Behavioral Motor Performance

Raz Leib, Ian S. Howard, Matthew Millard, David W. Franklin

Research output: Contribution to journalArticlepeer-review

2 Scopus citations

Abstract

The human sensorimotor control system has exceptional abilities to perform skillful actions. We easily switch between strenuous tasks that involve brute force, such as lifting a heavy sewing machine, and delicate movements such as threading a needle in the same machine. Using a structure with different control architectures, the motor system is capable of updating its ability to perform through our daily interaction with the fluctuating environment. However, there are issues that make this a difficult computational problem for the brain to solve. The brain needs to control a nonlinear, nonstationary neuromuscular system, with redundant and occasionally undesired degrees of freedom, in an uncertain environment using a body in which information transmission is subject to delays and noise. To gain insight into the mechanisms of motor control, here we survey movement laws and invariances that shape our everyday motion. We then examine the major solutions to each of these problems in the three parts of the sensorimotor control system, sensing, planning, and acting. We focus on how the sensory system, the control architectures, and the structure and operation of the muscles serve as complementary mechanisms to overcome deviations and disturbances to motor behavior and give rise to skillful motor performance. We conclude with possible future research directions based on suggested links between the operation of the sensorimotor system across the movement stages.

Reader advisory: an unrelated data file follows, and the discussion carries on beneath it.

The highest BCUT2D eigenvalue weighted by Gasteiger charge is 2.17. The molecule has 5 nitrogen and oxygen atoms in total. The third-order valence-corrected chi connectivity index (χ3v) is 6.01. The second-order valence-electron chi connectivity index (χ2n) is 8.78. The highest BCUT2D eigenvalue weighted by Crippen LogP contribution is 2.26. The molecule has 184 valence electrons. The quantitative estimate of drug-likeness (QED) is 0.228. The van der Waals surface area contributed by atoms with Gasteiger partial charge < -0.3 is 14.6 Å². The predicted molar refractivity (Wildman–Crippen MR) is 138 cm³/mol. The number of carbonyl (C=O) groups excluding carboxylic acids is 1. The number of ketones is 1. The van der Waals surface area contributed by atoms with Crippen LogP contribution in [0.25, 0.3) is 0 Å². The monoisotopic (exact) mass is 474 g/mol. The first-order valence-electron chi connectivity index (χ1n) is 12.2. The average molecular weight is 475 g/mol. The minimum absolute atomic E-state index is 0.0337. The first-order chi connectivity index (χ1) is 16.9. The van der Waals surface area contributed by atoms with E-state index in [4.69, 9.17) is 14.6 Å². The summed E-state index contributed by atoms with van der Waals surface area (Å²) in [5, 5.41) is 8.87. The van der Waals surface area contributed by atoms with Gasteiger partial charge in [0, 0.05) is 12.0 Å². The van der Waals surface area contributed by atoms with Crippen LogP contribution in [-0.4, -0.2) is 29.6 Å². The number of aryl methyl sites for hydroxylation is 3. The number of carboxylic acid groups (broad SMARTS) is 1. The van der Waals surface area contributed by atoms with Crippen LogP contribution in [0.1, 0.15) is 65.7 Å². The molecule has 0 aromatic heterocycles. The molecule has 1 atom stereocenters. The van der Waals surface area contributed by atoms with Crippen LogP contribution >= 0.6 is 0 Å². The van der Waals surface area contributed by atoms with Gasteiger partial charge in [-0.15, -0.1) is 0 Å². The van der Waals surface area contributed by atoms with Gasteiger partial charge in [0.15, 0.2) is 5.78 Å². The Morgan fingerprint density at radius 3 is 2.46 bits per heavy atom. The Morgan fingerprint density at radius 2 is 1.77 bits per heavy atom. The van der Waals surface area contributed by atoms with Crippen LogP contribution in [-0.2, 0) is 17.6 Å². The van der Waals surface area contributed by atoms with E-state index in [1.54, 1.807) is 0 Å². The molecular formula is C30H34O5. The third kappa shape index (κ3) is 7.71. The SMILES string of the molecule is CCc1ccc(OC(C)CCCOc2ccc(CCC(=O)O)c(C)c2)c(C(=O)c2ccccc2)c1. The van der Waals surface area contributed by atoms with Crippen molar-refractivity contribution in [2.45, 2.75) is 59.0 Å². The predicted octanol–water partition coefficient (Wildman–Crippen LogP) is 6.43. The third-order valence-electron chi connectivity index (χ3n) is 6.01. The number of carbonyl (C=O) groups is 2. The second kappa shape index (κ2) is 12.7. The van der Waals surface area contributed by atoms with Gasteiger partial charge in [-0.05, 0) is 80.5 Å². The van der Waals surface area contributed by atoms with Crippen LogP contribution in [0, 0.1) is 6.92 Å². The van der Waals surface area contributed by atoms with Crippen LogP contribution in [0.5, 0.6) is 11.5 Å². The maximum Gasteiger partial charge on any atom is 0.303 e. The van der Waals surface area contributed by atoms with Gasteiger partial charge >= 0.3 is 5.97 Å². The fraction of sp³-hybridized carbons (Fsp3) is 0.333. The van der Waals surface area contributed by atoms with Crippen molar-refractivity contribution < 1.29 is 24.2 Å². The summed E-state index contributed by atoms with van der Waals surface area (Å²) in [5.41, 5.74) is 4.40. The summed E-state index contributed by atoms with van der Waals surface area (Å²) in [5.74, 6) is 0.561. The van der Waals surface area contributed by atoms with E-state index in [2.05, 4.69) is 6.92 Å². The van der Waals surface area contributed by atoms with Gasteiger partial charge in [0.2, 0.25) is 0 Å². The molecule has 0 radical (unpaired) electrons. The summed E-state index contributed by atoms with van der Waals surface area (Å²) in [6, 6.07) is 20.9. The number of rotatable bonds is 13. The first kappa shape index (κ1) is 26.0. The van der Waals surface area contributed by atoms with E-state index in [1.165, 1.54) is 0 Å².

Original languageEnglish
Pages (from-to)5179-5224
Number of pages46
JournalComprehensive Physiology
Volume14
Issue number1
DOIs
StatePublished - Jan 2024

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